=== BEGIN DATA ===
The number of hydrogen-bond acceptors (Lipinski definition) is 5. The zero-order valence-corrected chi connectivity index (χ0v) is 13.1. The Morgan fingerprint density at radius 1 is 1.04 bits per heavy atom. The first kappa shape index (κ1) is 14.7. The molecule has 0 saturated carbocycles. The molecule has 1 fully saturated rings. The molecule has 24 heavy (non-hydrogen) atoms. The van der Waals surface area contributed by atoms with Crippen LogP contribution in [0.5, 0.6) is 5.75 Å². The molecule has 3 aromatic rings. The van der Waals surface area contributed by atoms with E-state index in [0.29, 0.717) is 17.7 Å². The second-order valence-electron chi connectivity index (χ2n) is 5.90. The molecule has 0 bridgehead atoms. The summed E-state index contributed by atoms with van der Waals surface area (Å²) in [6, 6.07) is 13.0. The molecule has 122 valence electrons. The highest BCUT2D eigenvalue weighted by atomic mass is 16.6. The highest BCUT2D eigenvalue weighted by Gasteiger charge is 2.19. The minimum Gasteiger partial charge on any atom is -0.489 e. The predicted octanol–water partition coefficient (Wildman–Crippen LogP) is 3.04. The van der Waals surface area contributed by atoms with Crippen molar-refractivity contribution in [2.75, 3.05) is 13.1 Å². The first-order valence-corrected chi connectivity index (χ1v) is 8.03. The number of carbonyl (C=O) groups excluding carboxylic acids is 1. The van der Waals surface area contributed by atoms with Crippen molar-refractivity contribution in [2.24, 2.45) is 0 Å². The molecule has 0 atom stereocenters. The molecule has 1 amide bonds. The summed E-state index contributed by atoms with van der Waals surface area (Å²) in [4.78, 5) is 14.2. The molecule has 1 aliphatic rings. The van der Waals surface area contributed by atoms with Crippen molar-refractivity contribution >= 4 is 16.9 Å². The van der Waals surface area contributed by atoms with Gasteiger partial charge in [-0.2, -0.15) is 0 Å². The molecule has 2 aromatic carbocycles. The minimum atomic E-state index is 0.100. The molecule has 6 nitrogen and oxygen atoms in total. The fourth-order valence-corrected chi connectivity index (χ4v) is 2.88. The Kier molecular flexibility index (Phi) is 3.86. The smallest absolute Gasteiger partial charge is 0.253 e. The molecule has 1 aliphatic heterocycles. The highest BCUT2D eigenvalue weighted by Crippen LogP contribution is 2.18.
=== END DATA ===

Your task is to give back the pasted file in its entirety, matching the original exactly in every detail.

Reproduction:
The number of hydrogen-bond acceptors (Lipinski definition) is 5. The zero-order valence-corrected chi connectivity index (χ0v) is 13.1. The Morgan fingerprint density at radius 1 is 1.04 bits per heavy atom. The first kappa shape index (κ1) is 14.7. The molecule has 0 saturated carbocycles. The molecule has 1 fully saturated rings. The molecule has 24 heavy (non-hydrogen) atoms. The van der Waals surface area contributed by atoms with Crippen LogP contribution in [0.5, 0.6) is 5.75 Å². The molecule has 3 aromatic rings. The van der Waals surface area contributed by atoms with E-state index in [0.29, 0.717) is 17.7 Å². The second-order valence-electron chi connectivity index (χ2n) is 5.90. The molecule has 0 bridgehead atoms. The summed E-state index contributed by atoms with van der Waals surface area (Å²) in [6, 6.07) is 13.0. The molecule has 122 valence electrons. The highest BCUT2D eigenvalue weighted by atomic mass is 16.6. The highest BCUT2D eigenvalue weighted by Gasteiger charge is 2.19. The minimum Gasteiger partial charge on any atom is -0.489 e. The predicted octanol–water partition coefficient (Wildman–Crippen LogP) is 3.04. The van der Waals surface area contributed by atoms with Crippen molar-refractivity contribution in [2.75, 3.05) is 13.1 Å². The first-order valence-corrected chi connectivity index (χ1v) is 8.03. The number of carbonyl (C=O) groups excluding carboxylic acids is 1. The van der Waals surface area contributed by atoms with Crippen molar-refractivity contribution in [2.24, 2.45) is 0 Å². The molecule has 0 atom stereocenters. The molecule has 1 amide bonds. The summed E-state index contributed by atoms with van der Waals surface area (Å²) in [4.78, 5) is 14.2. The molecule has 1 aliphatic rings. The van der Waals surface area contributed by atoms with Crippen molar-refractivity contribution >= 4 is 16.9 Å². The van der Waals surface area contributed by atoms with Gasteiger partial charge in [-0.2, -0.15) is 0 Å². The molecule has 2 aromatic carbocycles. The minimum atomic E-state index is 0.100. The molecule has 6 nitrogen and oxygen atoms in total. The fourth-order valence-corrected chi connectivity index (χ4v) is 2.88. The Kier molecular flexibility index (Phi) is 3.86. The smallest absolute Gasteiger partial charge is 0.253 e. The molecule has 1 aliphatic heterocycles. The highest BCUT2D eigenvalue weighted by Crippen LogP contribution is 2.18.